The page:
At our final meeting of 2019, incoming District 6 city council member Dan Strauss joined us for an informal post-election visit, one of his first public appearances since the campaign ended. Video is available.
Dan mentioned that he has his staff picked out (confirmed that some live in District 6) and is close to signing a lease on a district office, all soon to be officially announced. He will be sworn into office in January 2020.
Questions from the audience included how to support businesses impacted by current and upcoming construction on Market Street, legislative impacts on small landlords, his position on the north precinct, his approach to working with other council members, council committee assignments (no announcements yet), whether he will partner with other north end council members on public safety issues, and requests for mitigation of property crime and chop shops.
We have a wonderful agenda for our final meeting of 2019, anchored by a presentation from the new Seattle Police Community Service Officer (CSO) program and featuring a visit from incoming District 6 councilmember Dan Strauss.
Note that we’ll have holiday cookies to share (feel free to bring a few more, if you’re inspired), we’ll be voting on 2020 BDC board members, and we are asking for donations of men’s and women’s pants, socks, and underwear in support of Bridge Care Center.
Ship Canal Water Quality Project Wed, Dec 11, 5-7pm at Ballard Library — drop-in session re: the major sewage and stormwater project based at 24th Ave NW and Shilshole Ave NW, including a new 24th Ave Pier
Join Seattle Public Utilities at a drop-in session on Wednesday, Dec. 11, to learn about major construction coming to Ballard in early 2020. Chat with the project team, find out what impacts you can anticipate, and provide feedback on the 24th Ave NW right of way (south of NW 54th St) and street end design.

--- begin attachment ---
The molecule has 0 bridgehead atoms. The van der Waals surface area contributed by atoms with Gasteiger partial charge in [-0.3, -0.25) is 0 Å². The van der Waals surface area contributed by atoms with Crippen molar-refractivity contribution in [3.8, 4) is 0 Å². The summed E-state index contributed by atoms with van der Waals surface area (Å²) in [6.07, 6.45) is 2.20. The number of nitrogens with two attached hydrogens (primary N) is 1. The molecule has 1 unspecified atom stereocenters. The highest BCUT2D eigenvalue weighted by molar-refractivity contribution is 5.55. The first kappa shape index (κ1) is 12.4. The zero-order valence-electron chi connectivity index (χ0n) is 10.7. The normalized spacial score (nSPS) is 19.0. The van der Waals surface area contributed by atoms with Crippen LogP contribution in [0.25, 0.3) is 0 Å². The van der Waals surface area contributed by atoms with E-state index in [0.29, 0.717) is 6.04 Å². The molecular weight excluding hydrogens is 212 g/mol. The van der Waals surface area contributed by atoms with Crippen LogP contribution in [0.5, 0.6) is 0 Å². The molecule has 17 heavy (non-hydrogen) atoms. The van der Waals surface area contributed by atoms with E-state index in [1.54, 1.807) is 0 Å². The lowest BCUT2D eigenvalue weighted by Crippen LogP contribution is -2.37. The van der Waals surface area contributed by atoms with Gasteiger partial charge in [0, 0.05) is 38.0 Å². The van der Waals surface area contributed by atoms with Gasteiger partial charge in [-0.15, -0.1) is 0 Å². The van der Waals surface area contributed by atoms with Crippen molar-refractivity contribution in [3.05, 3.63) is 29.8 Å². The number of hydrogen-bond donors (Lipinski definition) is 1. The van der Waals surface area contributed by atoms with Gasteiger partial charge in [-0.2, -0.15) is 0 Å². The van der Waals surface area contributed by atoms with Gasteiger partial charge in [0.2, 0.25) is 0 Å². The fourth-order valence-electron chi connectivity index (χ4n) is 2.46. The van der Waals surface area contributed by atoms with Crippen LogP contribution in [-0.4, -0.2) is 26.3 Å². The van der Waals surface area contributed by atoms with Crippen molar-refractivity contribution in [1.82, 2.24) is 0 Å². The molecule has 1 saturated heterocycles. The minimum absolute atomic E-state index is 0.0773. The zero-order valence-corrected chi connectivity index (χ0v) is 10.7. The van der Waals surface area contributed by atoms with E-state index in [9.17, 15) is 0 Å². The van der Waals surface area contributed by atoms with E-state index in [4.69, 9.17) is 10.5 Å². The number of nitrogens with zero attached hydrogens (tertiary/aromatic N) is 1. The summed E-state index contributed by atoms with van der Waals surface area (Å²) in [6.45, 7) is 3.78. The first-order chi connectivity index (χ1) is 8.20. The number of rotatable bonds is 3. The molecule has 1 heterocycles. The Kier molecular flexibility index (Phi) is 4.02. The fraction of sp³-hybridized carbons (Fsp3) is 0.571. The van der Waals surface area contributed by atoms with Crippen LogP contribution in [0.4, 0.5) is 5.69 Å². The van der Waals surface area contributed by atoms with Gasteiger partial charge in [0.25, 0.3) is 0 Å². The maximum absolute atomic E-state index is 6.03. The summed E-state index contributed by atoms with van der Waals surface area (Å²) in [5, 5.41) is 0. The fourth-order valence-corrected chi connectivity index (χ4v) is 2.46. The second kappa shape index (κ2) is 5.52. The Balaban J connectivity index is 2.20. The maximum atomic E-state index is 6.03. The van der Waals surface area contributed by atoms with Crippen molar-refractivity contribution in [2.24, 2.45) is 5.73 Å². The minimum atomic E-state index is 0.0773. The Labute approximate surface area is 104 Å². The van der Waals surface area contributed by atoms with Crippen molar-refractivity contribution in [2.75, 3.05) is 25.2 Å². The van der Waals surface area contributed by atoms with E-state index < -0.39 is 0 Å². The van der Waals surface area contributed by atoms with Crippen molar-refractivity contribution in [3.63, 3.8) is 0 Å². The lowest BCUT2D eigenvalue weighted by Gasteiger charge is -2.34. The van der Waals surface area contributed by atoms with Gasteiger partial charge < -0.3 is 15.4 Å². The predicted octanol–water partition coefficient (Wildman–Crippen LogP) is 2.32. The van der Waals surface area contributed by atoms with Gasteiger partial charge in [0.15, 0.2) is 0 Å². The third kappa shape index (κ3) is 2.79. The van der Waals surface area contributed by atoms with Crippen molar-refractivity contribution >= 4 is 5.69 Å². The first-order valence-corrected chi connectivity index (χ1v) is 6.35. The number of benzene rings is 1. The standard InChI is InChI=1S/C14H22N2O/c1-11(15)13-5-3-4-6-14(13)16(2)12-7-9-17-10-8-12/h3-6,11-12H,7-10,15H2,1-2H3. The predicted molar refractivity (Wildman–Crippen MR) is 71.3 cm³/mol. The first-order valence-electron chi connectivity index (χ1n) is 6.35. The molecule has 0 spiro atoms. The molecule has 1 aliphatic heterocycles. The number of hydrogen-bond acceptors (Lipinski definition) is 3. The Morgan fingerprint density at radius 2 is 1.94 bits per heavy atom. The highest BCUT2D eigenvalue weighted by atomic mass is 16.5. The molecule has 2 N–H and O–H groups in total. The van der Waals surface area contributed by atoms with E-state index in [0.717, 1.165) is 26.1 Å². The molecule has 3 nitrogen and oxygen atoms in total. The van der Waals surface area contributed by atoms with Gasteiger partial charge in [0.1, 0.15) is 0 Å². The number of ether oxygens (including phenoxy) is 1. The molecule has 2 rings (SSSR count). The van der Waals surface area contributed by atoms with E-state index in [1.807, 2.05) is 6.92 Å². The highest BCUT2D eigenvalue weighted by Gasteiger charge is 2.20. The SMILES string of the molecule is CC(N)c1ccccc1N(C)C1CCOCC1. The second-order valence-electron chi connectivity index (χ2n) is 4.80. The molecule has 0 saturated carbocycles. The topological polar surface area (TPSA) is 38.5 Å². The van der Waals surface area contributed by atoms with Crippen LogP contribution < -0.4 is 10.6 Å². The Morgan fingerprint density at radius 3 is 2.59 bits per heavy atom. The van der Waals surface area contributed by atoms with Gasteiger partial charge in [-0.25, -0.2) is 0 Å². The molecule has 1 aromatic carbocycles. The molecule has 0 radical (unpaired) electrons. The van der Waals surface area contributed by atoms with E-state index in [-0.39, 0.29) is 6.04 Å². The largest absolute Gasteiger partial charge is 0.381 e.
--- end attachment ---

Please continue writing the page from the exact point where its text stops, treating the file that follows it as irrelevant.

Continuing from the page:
Wednesday, Dec. 11, 2019
5 – 7 p.m., no formal presentation, show up anytime!
Please consider taking the 2019 Seattle Public Safety Survey. Conducted by Seattle University, the data is used in conjunction with Seattle Police crime data to direct police resources and services to target unique needs of Seattle’s micro-communities.
Switching gears from our October political forums, for BDC’s November 13 meeting, we have a three-part agenda:
Presentation on Assisted Living/Care Facilities
Mac McQuade, the Community Relations Director for Merrill Gardens (an Assisted Living/Care Facility in Ballard), will talk about how to research and find suitable facilities for aging relatives, as well as what questions to ask as part of the search. Following the 20-minute presentation, there’ll be time for Q&A.
Sneak Preview of the New Ballard Kaiser Permanente Clinic
Rhenda Meiser & Dr. Hannah Burdge will give an overview of the new Kaiser Permanente medical facility opening this winter on the 5th floor of the Ballard Blocks 2 building (1401 NW 46th St), next to Ballard Bridge.
An Update from Ballard Senior Center
Founded in 1973, the Ballard Senior Center provides a wide range of programs and services to seniors in the Ballard community and beyond. Mary Webster will briefly outline the mission and the services offered to more than 4,000 seniors annually (including food programs, fitness, social work, health and wellness education, partnerships with local theater groups, and more).
Council Business — Also note that next month, a selection committee will nominate the board of directors for 2020. Let us know if you’re interested in serving on the BDC executive board. The board usually meets monthly in addition to the regular BDC meeting. A primary purpose of the board is to set the agenda for BDC meetings and to help in arranging speakers and running the meetings.
Join us and help spread the word to other community members!
The meeting is Wednesday, Nov 13, 7-8:30pm at Sunset Hill Community Club (3003 NW 66th St).
Each Ballard District Council meeting begins with a few minutes of community introductions and announcements. The district council is a great place to share information and develop relationships on a variety of civic topics in the greater Ballard community. All are welcome.